• Talk about what's going on at school
  • What you and your friends have been up to
  • What you've been reading or hobbies you enjoy
  • What you'd like to do in the future

Your parents will be encouraged to know what has been going well in your life, how you're following your dreams, and what you're looking forward to about the future. It doesn't undo the struggle your sibling is having, but it can help them remain more joyful and hopeful in the face of a difficult situation.

Help Out When You Can

If you still live with your parents, helping out as best you are able can go a long way toward easing their minds and relieving some of their stress. 

  • Are there chores that need to be done around the house? 
  • Do they need help running errands?
  • Is there a project they want to tackle that you can help with? 

Offer a helping hand to your parents whenever you have some extra time. It will encourage them, and it's a great way to express love and gratitude for all the ways they have supported you over the years.

Offer to Support Your Sibling

Supporting your sibling who is suicidal doesn't mean solving all their problems or getting rid of their suicidal thoughts. You can offer gentle support in other ways that feel healthy and safe to you. Here are some things that could look like:

  • "I know things are hard right now. I am here for you, and this tough time won't last forever."
  • "Your feelings of pain are valid, but they are manageable. I can connect you with some support groups or give you the number to a 24/7 suicide prevention hotline."
  • "I don't want you to feel judged or ashamed of the struggles you're having. I love you very much, and I want to be there for you."
  • "I've been thinking about some of my favorite memories growing up. What's the most fun you can remember us having as kids?"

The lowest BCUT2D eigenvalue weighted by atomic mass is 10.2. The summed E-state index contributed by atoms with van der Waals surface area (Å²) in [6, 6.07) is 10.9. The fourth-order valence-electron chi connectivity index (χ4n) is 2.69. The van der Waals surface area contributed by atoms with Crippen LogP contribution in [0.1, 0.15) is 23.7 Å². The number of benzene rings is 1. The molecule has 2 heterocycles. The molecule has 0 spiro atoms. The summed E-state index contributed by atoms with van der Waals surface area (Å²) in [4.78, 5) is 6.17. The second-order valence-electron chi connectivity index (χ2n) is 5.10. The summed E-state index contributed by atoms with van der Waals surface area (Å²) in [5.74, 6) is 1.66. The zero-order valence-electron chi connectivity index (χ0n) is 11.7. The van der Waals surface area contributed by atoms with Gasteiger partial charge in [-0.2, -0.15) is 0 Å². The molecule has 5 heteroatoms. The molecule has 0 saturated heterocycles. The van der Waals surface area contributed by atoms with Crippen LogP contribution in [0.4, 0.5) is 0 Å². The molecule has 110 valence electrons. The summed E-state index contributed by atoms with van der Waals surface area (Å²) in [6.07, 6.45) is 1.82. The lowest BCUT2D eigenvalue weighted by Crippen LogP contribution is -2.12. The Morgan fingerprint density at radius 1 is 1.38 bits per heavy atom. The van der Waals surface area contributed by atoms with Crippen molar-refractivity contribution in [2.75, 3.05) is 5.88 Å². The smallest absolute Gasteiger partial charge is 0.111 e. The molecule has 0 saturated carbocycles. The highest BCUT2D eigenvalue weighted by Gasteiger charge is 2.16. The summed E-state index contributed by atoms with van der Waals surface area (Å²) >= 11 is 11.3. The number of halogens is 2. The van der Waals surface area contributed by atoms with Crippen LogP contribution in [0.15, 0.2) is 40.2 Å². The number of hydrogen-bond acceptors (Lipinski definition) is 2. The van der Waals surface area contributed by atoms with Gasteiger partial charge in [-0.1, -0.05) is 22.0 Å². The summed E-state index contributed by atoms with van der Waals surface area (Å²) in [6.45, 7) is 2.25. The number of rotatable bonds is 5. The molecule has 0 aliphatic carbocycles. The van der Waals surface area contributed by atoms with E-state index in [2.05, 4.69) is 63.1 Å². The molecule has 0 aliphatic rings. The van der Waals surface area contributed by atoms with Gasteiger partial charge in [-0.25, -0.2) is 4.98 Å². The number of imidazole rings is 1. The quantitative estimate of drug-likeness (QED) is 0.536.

Sometimes asking, "how can I help?" or "is there anything I can do?" is a simple way to let your sibling know you're there for them.

Know when You Need Support Yourself

I really admire you for wanting to support your parents through your sibling's struggle with suicidal thoughts. But I want to caution you, it's easy to become overwhelmed or to feel like you've taken on too much if you spend a lot of time talking to someone who's struggling to see the value of life. If it ever feels like too much, support is available for you. 

Remember, supporting your brother or sister is your choice, but preventing all their pain is not something you can do. You can be responsible TO them by being available, but you are not responsible FOR them. The feelings they have and how they cope with them are their responsibility. 

When things in my life, or with my loved ones, overpower me, I reach out to God in prayer. Does it help to know God loves you unconditionally and that his power is greater than everything you, your parents, or your sibling are facing? If so, praying for peace of mind, for greater hope, or for relief for your sibling can be very helpful. 

Along with talking to God, there are people available to help you and your sibling, right now, without judgment. You can talk to a HopeCoach for confidential email or chat mentoring. Open up about what's difficult and what support you need. We are here for you and for your sibling if they need it. We believe there is always hope, and we will do whatever we can to support you and your family.